What are Equity Mutual Funds?
The Mutual Funds that invest 65% or more of the Portfolio Corpus in Equities is termed as Equity-Oriented Fund, according to SEBI. So Equity Funds invest primarily in Equity Shares of Companies, whether Large-Scale industries, Mid-Scale businesses or Small-Scale entities. The AMC & the Fund Manager maybe managing them Actively or Passively. With Best Equity Mutual Funds, your investments have the potential to receive High Returns, over the mid to long term.
Equity Mutual Funds Schemes can be categorized according to Company Size, the Holdings in the Portfolio, Business Sector, etc. All Mutual Funds Investments have an element of Risk attached. With Equity Mutual Funds, this is more so. The reason being that a significant part of the Corpus is invested in Equity. Which is subject to frequent fluctuations as per the prevalent market conditions.
Still, investing in the best equity Mutual Funds get you the best possible Returns. Making them the most preferred choice of investors who are willing to give their investment time and tide over the Risk factor attached.
Who should invest in Equity Funds?
The whole idea of investing is to create enough wealth to have financial security at a later stage in life. And while someone may use market volatility as an excuse against investing in Mutual Funds, just taking a look at the Returns on Investments inspires them enough to take the plunge.
When your career has started, you are earning more and understanding to balance income against expenses. Now you would be adjusting your vision to focus your savings towards investing to achieve your long-term objectives.
Points to be considered while choosing Best Equity Mutual Funds
We still suggest that you keep a few parameters in mind, before investing in the best equity mutual funds of your choice.
- Have Clear Goals, Risk Tolerance & Duration: You will have over 10,000 Mutual Funds to choose from, so it helps if you have clear Financial Objectives to narrow down the list. Decide whether you would be able to tolerate a portfolio with extreme ups and downs? Finally, think about how long you can stay invested. Are you looking for current Regular Monthly Income or long-term appreciation (capital gains)?
- Type of Equity: Corpus of the Fund is to be invested into which class of company size. They may be Large-Cap, Mid-Cap, Small-Cap or Multi-Cap. Small-Cap and Mid-Cap funds have a Higher Risk & Higher Return potential than Large-Cap funds. And the Multi-Cap Funds maintain a well-diversified portfolio.
- Expense Ratio: The Fund Houses and AMCs earn through your Mutual Fund’s investment. You should choose to invest in Funds with the lowest possible expense ratio. The maximum upper limit mandated by the SEBI is 1.05%. Actively-managed Equity Funds have a higher expense ratio than the passively managed ones.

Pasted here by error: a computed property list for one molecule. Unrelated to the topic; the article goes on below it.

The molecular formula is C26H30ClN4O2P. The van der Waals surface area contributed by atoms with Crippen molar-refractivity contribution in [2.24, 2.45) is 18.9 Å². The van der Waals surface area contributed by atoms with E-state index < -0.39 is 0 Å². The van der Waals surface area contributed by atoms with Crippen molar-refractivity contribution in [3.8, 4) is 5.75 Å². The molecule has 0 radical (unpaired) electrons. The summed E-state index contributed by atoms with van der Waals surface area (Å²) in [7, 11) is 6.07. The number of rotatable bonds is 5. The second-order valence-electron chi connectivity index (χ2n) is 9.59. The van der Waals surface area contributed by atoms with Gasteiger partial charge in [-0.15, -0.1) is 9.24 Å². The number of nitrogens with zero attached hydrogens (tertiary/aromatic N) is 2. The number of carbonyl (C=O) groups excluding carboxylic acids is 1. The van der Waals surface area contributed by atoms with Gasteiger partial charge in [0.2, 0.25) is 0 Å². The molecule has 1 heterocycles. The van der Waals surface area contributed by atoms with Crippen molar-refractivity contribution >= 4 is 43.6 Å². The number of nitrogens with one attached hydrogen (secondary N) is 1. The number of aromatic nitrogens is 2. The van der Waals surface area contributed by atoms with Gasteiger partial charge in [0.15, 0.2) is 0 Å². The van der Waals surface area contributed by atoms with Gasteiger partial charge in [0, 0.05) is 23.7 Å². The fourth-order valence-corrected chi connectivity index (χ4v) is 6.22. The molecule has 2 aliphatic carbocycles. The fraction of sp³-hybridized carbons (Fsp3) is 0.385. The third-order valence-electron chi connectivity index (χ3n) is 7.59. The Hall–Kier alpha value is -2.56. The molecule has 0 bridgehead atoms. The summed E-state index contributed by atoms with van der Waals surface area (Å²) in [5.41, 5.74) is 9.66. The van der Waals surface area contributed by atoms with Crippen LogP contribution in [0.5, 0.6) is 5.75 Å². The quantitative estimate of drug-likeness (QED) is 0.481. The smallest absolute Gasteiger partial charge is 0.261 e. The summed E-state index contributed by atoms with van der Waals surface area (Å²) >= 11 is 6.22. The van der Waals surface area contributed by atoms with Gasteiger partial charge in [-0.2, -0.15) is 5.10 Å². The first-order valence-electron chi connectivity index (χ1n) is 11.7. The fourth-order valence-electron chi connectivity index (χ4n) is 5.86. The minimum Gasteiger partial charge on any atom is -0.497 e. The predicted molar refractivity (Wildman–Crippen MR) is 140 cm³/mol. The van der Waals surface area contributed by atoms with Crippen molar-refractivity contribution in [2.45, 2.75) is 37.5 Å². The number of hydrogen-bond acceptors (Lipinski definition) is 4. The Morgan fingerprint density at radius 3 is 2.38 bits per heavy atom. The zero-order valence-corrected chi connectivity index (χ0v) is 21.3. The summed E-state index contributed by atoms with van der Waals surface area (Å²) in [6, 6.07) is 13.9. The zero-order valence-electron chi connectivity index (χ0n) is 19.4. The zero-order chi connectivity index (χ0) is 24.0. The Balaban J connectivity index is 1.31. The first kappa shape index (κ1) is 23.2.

- Turnover Ratio: If a high percentage of the portfolio is being bought and sold each year, it would invite more money being paid in taxes. Be wary of the funds that habitually turnover 50% or more of their portfolio.
- Consider the experience of the Fund Manager: If the Fund Manager is experienced and disciplined, it would ensure a smooth investment.
- Check for Exit Load: Exit load is charged when you redeem your Mutual Fund units. Try to look for Mutual Funds with None or least Exit Load being charged.
- Don’t put all eggs in one basket: Put your money in different Funds and keep your investment well-diversified.
- Start Early: Stop analyzing forever and take the quantum leap. You have the option to start small, with SIP. Enjoy the learning process, you have the time on your side.
- Fund Objectives: All Mutual Funds is incorporated with a different goal. It is important for you to know whether the Fund’s objectives are aligned with your own goals. The Fund Managers pick stock-picking according to the investing style required for that particular Fund. Investing can be value investing or growth investing. Value investing involves picking undervalued stocks whose price is expected to rise eventually leading to a profit.
Evaluating Mutual Funds
- Returns on Investment (ROI): You should look for the ROI to check the past performance of the Fund. Ideally, you must look for at least a duration of 5-10 years. This long duration would mean the Fund must have faced all kinds of market fluctuation.
- Risk-Adjusted Returns: These are the calculative Returns your Fund makes when compared to the Risk indicated over a period of time. Comparing a few of the Mutual Funds with the same percentage of Returns over the same period of time, the lesser Risk funds have a higher Risk-Adjusted Returns.